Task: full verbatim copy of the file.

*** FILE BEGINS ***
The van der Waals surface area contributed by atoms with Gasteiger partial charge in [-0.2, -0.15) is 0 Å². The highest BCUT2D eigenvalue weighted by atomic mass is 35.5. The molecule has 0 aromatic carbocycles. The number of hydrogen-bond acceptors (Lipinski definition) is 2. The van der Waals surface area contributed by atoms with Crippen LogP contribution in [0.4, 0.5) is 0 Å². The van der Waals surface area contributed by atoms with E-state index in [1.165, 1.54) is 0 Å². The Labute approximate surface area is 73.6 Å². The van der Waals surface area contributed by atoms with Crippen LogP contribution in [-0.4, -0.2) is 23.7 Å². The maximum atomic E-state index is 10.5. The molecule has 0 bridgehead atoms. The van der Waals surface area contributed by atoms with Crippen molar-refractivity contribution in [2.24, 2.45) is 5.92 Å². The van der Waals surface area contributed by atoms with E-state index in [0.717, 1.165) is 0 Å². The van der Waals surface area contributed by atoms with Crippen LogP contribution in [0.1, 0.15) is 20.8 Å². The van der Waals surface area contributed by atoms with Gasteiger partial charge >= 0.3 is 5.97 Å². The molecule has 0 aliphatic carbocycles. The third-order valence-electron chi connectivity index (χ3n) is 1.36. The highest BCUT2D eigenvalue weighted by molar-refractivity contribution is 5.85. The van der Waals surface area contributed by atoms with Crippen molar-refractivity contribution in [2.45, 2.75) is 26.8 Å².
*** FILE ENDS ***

The van der Waals surface area contributed by atoms with Gasteiger partial charge in [-0.2, -0.15) is 0 Å². The highest BCUT2D eigenvalue weighted by atomic mass is 35.5. The molecule has 0 aromatic carbocycles. The number of hydrogen-bond acceptors (Lipinski definition) is 2. The van der Waals surface area contributed by atoms with Crippen LogP contribution in [0.4, 0.5) is 0 Å². The van der Waals surface area contributed by atoms with E-state index in [1.165, 1.54) is 0 Å². The Labute approximate surface area is 73.6 Å². The van der Waals surface area contributed by atoms with Crippen LogP contribution in [-0.4, -0.2) is 23.7 Å². The maximum atomic E-state index is 10.5. The molecule has 0 bridgehead atoms. The van der Waals surface area contributed by atoms with Crippen molar-refractivity contribution in [2.24, 2.45) is 5.92 Å². The van der Waals surface area contributed by atoms with E-state index in [0.717, 1.165) is 0 Å². The van der Waals surface area contributed by atoms with Crippen LogP contribution in [0.1, 0.15) is 20.8 Å². The van der Waals surface area contributed by atoms with Gasteiger partial charge >= 0.3 is 5.97 Å². The molecule has 0 aliphatic carbocycles. The third-order valence-electron chi connectivity index (χ3n) is 1.36. The highest BCUT2D eigenvalue weighted by molar-refractivity contribution is 5.85. The van der Waals surface area contributed by atoms with Crippen molar-refractivity contribution in [2.45, 2.75) is 26.8 Å².